National Nest Box Week starts tomorrow. This annual event encourages us to head out and hang up a new nest box, so that our favourite garden birds have somewhere to raise a family. It’s one thing that may help slow their decline.
Whilst we have been bombarded with messages about helping the birds for a long time now, and many of us are doing what we can, the plight of insects has taken longer to reach the public consciousness. Because – let’s face it – we can do without bugs and creepy crawlies, can’t we?
Er… no, we can’t. Insects are a vital part of every ecosystem on land, doing important things like helping to recycle waste, keep pests at bay, pollinate flowers and provide food for the larger animals we’re more fond of – including birds, bats and hedgehogs.
“If we and the rest of the back-boned animals were to disappear overnight, the rest of the world would get on pretty well. But if the invertebrates were to disappear, the world’s ecosystems would collapse.”
– Sir David Attenborough
The most likely causes of the current Insect Armageddon are land use changes (destroying wild areas) and the intensification of agriculture that leads to fewer weeds, and higher pesticide usage. When I was a kid I remember long car trips ending with a bug-splattered number plate. That has been replaced by my mum complaining she gets no butterflies in the garden any more (her habit of reaching for the bug spray at the slightest provocation doesn’t help).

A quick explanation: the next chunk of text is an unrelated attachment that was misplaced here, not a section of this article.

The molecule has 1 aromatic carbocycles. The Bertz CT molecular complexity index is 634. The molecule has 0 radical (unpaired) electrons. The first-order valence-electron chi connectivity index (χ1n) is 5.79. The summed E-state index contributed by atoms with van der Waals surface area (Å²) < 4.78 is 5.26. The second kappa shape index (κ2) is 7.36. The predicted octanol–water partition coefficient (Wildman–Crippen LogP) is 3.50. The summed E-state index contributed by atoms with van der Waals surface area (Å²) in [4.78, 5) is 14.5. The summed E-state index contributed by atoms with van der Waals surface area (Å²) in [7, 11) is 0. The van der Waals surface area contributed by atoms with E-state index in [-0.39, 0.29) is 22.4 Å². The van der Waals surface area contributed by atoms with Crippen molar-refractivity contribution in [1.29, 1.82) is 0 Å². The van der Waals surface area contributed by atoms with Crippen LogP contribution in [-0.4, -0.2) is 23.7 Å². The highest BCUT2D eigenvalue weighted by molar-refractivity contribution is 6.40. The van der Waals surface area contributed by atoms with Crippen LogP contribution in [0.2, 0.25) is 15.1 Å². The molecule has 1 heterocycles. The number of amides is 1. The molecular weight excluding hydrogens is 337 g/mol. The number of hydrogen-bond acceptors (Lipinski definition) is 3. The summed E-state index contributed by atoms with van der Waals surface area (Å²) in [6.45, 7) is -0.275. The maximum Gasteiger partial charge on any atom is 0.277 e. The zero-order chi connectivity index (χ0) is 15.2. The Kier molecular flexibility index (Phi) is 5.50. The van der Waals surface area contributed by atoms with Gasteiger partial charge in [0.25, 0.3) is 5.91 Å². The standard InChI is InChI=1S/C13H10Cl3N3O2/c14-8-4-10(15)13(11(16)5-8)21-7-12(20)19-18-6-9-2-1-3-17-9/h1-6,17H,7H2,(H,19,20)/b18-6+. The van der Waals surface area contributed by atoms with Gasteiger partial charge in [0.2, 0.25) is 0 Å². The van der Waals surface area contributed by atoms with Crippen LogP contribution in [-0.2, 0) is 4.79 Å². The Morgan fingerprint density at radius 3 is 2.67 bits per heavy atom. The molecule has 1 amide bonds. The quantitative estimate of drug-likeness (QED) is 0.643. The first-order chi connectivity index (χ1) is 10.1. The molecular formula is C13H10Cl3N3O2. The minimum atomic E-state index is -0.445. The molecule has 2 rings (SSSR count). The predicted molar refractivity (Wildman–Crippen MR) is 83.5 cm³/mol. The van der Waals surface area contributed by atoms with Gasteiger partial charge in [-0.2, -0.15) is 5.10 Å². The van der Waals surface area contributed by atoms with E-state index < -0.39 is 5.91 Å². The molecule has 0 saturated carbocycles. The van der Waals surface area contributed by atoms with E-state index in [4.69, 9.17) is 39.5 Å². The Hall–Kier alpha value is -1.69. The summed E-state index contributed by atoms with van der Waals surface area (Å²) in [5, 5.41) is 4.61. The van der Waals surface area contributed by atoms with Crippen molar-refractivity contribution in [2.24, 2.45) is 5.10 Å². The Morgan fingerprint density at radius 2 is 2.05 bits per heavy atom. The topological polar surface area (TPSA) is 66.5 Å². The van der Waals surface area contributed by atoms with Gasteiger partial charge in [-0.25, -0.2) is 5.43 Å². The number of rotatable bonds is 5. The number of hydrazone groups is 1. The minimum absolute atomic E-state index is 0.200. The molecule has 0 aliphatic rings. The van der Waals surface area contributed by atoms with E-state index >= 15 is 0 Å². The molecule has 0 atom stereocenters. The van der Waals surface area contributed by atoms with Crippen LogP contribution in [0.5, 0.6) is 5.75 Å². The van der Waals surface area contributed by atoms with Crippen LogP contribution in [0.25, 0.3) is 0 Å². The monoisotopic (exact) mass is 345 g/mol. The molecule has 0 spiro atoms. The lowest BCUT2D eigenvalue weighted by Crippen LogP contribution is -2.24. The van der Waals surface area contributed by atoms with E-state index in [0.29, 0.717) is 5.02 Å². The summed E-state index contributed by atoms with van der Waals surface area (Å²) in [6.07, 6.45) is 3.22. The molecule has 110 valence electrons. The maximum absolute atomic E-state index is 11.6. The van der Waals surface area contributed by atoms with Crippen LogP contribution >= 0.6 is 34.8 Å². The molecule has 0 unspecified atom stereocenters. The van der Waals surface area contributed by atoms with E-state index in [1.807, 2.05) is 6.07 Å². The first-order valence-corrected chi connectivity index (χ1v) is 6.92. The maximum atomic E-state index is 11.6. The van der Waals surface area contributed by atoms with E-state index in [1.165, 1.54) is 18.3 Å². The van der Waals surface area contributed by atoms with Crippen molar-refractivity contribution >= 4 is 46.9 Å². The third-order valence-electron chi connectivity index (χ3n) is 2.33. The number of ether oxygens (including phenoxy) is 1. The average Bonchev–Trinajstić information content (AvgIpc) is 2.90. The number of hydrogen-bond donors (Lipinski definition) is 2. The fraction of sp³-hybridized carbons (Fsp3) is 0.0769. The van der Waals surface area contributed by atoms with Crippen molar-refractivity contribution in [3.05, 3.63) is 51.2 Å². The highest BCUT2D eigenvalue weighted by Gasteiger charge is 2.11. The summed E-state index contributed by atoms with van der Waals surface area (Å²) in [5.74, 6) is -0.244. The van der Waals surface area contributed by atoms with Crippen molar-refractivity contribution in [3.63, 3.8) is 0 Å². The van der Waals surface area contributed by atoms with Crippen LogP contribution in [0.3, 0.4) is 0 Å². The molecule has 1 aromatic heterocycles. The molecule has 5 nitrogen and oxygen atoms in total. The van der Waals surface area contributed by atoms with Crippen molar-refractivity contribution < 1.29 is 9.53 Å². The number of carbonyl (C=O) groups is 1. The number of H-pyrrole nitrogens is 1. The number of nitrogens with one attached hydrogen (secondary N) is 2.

Buglife have a good guide to gardening with bugs in mind, and it’s not rocket science. It covers everything from growing a range of plants that flower at different times, through providing a water source and ditching the pesticides, to the wider environmental context of gardens.
But we also need to stop treating an increasing number of environmental ‘crises’ as individual problems. Our negative effect on our planet, caused by gross over consumption (in the developed world) and a negligent approach to pollution, is overwhelming. We can and will cause ecological collapse if we don’t do something to avoid it – and that will take action on a much larger scale.
Some further reading:
Insectageddon: farming is more catastrophic than climate breakdown. George Monbiot, October 2017.
Insect declines: new alarm over mayfly is ‘tip of iceberg’, warn experts.
Damian Carrington, January 2018.
Save our bugs! How to avert an insect Armageddon. Hugh Warwick, May 2018.
Climate change on track to cause major insect wipeout, scientists warn.
Damian Carrington, May 2018.
Where have all our insects gone? Robin McKie, June 2018.
Insect collapse: ‘We are destroying our life support systems’ Damian Carrington, January 2019.
Global insect decline may see ‘plague of pests’. Matt McGrath, February 2019.